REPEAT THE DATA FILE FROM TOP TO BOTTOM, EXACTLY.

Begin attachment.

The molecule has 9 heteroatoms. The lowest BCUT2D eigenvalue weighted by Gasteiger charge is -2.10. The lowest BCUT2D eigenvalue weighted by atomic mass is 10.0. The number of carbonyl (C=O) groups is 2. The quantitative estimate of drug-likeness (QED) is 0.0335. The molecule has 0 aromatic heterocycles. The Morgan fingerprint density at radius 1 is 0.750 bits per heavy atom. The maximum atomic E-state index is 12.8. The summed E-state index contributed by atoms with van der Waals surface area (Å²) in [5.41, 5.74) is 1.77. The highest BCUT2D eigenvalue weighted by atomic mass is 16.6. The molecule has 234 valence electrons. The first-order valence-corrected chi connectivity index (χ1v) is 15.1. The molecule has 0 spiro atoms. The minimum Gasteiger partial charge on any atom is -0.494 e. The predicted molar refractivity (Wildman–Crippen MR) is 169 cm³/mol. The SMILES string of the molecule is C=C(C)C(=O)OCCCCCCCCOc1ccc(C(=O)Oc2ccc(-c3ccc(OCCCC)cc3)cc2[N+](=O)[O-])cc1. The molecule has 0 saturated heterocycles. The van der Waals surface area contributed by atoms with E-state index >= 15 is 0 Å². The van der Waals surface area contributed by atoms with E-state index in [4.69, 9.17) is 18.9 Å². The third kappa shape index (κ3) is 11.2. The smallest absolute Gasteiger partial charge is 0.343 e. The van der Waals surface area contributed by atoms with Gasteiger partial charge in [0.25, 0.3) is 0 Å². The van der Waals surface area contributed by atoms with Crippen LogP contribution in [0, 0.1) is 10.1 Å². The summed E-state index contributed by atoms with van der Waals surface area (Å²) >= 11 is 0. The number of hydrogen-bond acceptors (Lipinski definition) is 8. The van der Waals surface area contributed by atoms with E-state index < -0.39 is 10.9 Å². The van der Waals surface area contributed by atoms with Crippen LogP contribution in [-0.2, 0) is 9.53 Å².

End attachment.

The molecule has 9 heteroatoms. The lowest BCUT2D eigenvalue weighted by Gasteiger charge is -2.10. The lowest BCUT2D eigenvalue weighted by atomic mass is 10.0. The number of carbonyl (C=O) groups is 2. The quantitative estimate of drug-likeness (QED) is 0.0335. The molecule has 0 aromatic heterocycles. The Morgan fingerprint density at radius 1 is 0.750 bits per heavy atom. The maximum atomic E-state index is 12.8. The summed E-state index contributed by atoms with van der Waals surface area (Å²) in [5.41, 5.74) is 1.77. The highest BCUT2D eigenvalue weighted by atomic mass is 16.6. The molecule has 234 valence electrons. The first-order valence-corrected chi connectivity index (χ1v) is 15.1. The molecule has 0 spiro atoms. The minimum Gasteiger partial charge on any atom is -0.494 e. The predicted molar refractivity (Wildman–Crippen MR) is 169 cm³/mol. The SMILES string of the molecule is C=C(C)C(=O)OCCCCCCCCOc1ccc(C(=O)Oc2ccc(-c3ccc(OCCCC)cc3)cc2[N+](=O)[O-])cc1. The molecule has 0 saturated heterocycles. The van der Waals surface area contributed by atoms with E-state index >= 15 is 0 Å². The van der Waals surface area contributed by atoms with E-state index in [4.69, 9.17) is 18.9 Å². The third kappa shape index (κ3) is 11.2. The smallest absolute Gasteiger partial charge is 0.343 e. The van der Waals surface area contributed by atoms with Gasteiger partial charge in [0.25, 0.3) is 0 Å². The van der Waals surface area contributed by atoms with Crippen LogP contribution in [0, 0.1) is 10.1 Å². The summed E-state index contributed by atoms with van der Waals surface area (Å²) >= 11 is 0. The number of hydrogen-bond acceptors (Lipinski definition) is 8. The van der Waals surface area contributed by atoms with E-state index < -0.39 is 10.9 Å². The van der Waals surface area contributed by atoms with Crippen LogP contribution in [-0.2, 0) is 9.53 Å².